RE: An Editor's Role...To Punish the Writer?

Subject: RE: An Editor's Role...To Punish the Writer?
From: "Wilcox, Rose (ZB5646)" <Rose -dot- Wilcox -at- pinnaclewest -dot- com>
To: "TECHWR-L" <techwr-l -at- lists -dot- raycomm -dot- com>
Date: Fri, 28 Jun 2002 14:12:10 -0700

I've only worked with professional editors in a few instances; each instance
I did find helpful. Other times I have been edited by my project lead or
peers. I did not always find each edit correct, but I found them all
helpful. It helped me think about what I wanted to say and whether or not I
was correct. It also helped me clarify *why* I was correct. Nothing, for
instance, is more foundational in my clear understanding of comma use than
the edits I got from my project lead. They sent me scurrying to my
reference books in search of backup. :-)

The problem I had with editing was as a manager of a tech writing group. We
didn't have the luxury of true editors, so for a quality check we used peer
editing. I had a hard time getting the writers to truly keep their edits at
a format and correctness level and not mess with the tone and style of
another writer's work. As long as the style stayed within certain standards
(active voice, etc.) and the sentences are understandable, I do not touch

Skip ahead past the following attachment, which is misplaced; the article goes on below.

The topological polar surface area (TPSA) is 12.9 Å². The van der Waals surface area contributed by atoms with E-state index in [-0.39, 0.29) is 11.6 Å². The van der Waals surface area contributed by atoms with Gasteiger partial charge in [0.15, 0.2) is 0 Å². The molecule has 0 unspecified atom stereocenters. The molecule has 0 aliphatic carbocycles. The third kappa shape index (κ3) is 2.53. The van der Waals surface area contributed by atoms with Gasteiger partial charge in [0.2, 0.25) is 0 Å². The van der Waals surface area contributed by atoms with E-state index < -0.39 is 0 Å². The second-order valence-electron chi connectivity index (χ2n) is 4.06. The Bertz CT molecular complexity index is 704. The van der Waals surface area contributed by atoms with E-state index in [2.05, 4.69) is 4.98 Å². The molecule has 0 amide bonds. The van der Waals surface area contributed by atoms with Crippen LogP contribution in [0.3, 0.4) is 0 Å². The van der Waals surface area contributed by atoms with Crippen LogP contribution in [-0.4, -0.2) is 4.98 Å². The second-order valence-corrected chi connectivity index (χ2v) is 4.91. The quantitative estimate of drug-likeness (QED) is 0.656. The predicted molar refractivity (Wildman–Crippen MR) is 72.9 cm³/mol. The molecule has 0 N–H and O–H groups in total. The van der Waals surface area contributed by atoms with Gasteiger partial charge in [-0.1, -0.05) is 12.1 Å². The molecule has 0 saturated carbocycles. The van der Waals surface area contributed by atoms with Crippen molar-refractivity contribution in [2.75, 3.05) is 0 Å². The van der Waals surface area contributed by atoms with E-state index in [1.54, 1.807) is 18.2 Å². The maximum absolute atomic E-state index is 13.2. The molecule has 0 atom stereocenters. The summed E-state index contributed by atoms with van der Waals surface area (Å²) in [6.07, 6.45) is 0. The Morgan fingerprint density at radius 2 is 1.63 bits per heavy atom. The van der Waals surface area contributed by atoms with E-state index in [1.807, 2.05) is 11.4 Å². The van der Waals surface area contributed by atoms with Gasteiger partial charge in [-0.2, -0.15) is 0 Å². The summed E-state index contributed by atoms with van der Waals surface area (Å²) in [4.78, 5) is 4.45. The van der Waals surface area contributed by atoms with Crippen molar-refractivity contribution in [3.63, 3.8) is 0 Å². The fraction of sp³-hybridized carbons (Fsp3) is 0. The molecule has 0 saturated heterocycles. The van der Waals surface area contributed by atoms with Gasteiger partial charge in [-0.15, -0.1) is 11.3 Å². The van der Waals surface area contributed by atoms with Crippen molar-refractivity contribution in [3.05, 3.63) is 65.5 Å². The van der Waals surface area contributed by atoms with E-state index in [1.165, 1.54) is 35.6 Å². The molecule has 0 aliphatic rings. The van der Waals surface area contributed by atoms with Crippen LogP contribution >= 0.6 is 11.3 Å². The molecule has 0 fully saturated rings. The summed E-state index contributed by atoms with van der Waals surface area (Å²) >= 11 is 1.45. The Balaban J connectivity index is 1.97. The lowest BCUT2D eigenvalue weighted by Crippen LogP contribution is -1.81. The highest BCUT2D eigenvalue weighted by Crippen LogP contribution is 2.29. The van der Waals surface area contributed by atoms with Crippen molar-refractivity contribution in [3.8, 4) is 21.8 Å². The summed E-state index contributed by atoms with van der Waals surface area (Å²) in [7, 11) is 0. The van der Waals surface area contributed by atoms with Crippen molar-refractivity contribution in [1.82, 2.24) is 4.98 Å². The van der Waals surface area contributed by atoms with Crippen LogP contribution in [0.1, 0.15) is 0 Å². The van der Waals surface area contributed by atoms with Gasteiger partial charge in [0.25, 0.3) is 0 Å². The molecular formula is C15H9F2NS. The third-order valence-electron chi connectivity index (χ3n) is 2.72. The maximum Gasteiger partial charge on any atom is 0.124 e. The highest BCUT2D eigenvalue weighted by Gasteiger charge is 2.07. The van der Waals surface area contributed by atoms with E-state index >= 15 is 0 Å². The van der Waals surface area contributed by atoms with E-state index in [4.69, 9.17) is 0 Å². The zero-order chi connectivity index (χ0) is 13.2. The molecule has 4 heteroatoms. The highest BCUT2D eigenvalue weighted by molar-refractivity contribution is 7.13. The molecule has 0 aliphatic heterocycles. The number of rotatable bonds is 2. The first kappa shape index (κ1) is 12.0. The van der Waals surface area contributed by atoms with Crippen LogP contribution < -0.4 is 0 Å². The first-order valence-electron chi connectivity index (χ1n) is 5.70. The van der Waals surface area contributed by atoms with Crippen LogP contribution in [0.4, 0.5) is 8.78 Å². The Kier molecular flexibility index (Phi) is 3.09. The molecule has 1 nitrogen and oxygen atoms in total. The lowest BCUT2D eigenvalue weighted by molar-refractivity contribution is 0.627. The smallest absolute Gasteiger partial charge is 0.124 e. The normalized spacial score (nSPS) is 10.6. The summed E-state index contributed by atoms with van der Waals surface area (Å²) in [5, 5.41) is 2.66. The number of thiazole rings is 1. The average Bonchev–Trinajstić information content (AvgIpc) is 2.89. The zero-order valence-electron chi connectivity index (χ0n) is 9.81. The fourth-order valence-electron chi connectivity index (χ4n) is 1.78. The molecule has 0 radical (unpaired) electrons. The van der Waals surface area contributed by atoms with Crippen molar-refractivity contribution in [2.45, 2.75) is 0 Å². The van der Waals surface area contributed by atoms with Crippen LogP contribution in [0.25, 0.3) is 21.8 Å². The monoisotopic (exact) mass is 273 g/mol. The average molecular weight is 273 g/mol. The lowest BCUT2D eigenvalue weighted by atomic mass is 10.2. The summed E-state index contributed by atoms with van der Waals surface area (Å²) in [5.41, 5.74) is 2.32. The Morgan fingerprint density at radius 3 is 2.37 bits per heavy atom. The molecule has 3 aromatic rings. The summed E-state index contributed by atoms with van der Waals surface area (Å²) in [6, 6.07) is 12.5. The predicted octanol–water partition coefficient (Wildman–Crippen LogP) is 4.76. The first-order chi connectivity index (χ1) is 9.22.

the writer's style. However, many writers had difficulty making the
distinction. The best I could do was let the writer who had been edited
know that such comments are optional, leading to an ambiguous situation at

I hope professional editors for the most part know where to draw the line.
Secondly, it sounds like some of the problems experienced by Worzel have to
do with management, rather than editing. The process should allow editors
and writers to work as a team, improving the writing *before* it is seen by
eyes outside of the TWing department. If a writer has consistent difficulty
writing to standard, the editor should take it to a manager, who can handle
it in the most diplomatic way.

In terms of a tone of terseness, that is a personality issue. When I edit,
I tend to slant my edits for my audience. So if I am editing a junior, I do
a lot more exposition and explain *why* I am making the changes, and even
make little jokes. If I am editing a senior, the gloves come off. If I am
editing my boss, that's a whole different enchilada baby. Maybe the terse
tone was more of a compliment than you think. Or maybe it's just the
editor's personality coming through.

The best thing to do is go ahead and feel the feelings, then go back and
look at the edits. In time you can clean up your copy, even in a short time
frame, just by being aware of the editor's peccadillos as you write. So the
next draft you turn in, even if your deadline is unmanageable, might be less
marked up. The editors becomes a kind of audience in and of themselves.
Which might or might not be a good thing, but if that's what my employer
wants, that's what they gets....

Peace like a river,
Rosie Roro Wilcox

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